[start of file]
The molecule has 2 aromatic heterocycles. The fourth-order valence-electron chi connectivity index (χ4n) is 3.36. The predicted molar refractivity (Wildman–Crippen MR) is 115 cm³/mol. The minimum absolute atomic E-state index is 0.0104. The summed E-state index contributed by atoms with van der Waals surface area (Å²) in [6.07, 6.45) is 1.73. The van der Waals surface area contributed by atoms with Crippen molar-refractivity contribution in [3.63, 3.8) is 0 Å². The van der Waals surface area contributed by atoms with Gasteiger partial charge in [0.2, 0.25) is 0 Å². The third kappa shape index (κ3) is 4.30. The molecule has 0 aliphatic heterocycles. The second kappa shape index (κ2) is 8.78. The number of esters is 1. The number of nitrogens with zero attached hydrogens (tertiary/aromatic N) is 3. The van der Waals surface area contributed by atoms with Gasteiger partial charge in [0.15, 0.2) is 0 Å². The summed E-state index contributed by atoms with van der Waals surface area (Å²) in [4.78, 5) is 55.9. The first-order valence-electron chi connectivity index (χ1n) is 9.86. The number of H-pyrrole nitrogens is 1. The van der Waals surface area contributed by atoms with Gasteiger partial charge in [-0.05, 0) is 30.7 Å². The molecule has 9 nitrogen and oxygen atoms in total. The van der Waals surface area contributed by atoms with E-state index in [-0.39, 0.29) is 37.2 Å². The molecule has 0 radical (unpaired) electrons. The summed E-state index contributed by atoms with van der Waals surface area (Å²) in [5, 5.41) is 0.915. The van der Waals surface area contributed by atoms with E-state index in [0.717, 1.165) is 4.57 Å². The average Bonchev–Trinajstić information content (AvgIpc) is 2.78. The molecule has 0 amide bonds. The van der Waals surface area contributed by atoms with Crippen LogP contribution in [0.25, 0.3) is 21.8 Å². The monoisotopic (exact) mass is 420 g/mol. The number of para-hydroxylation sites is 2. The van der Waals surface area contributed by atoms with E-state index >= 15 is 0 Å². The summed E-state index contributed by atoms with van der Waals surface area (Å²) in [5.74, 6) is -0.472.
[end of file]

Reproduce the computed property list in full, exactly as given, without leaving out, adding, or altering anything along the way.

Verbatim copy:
The molecule has 2 aromatic heterocycles. The fourth-order valence-electron chi connectivity index (χ4n) is 3.36. The predicted molar refractivity (Wildman–Crippen MR) is 115 cm³/mol. The minimum absolute atomic E-state index is 0.0104. The summed E-state index contributed by atoms with van der Waals surface area (Å²) in [6.07, 6.45) is 1.73. The van der Waals surface area contributed by atoms with Crippen molar-refractivity contribution in [3.63, 3.8) is 0 Å². The van der Waals surface area contributed by atoms with Gasteiger partial charge in [0.2, 0.25) is 0 Å². The third kappa shape index (κ3) is 4.30. The molecule has 0 aliphatic heterocycles. The second kappa shape index (κ2) is 8.78. The number of esters is 1. The number of nitrogens with zero attached hydrogens (tertiary/aromatic N) is 3. The van der Waals surface area contributed by atoms with Gasteiger partial charge in [0.15, 0.2) is 0 Å². The summed E-state index contributed by atoms with van der Waals surface area (Å²) in [4.78, 5) is 55.9. The first-order valence-electron chi connectivity index (χ1n) is 9.86. The number of H-pyrrole nitrogens is 1. The van der Waals surface area contributed by atoms with Gasteiger partial charge in [-0.05, 0) is 30.7 Å². The molecule has 9 nitrogen and oxygen atoms in total. The van der Waals surface area contributed by atoms with E-state index in [-0.39, 0.29) is 37.2 Å². The molecule has 0 radical (unpaired) electrons. The summed E-state index contributed by atoms with van der Waals surface area (Å²) in [5, 5.41) is 0.915. The van der Waals surface area contributed by atoms with E-state index in [0.717, 1.165) is 4.57 Å². The average Bonchev–Trinajstić information content (AvgIpc) is 2.78. The molecule has 0 amide bonds. The van der Waals surface area contributed by atoms with Crippen LogP contribution in [0.25, 0.3) is 21.8 Å². The monoisotopic (exact) mass is 420 g/mol. The number of para-hydroxylation sites is 2. The van der Waals surface area contributed by atoms with E-state index >= 15 is 0 Å². The summed E-state index contributed by atoms with van der Waals surface area (Å²) in [5.74, 6) is -0.472.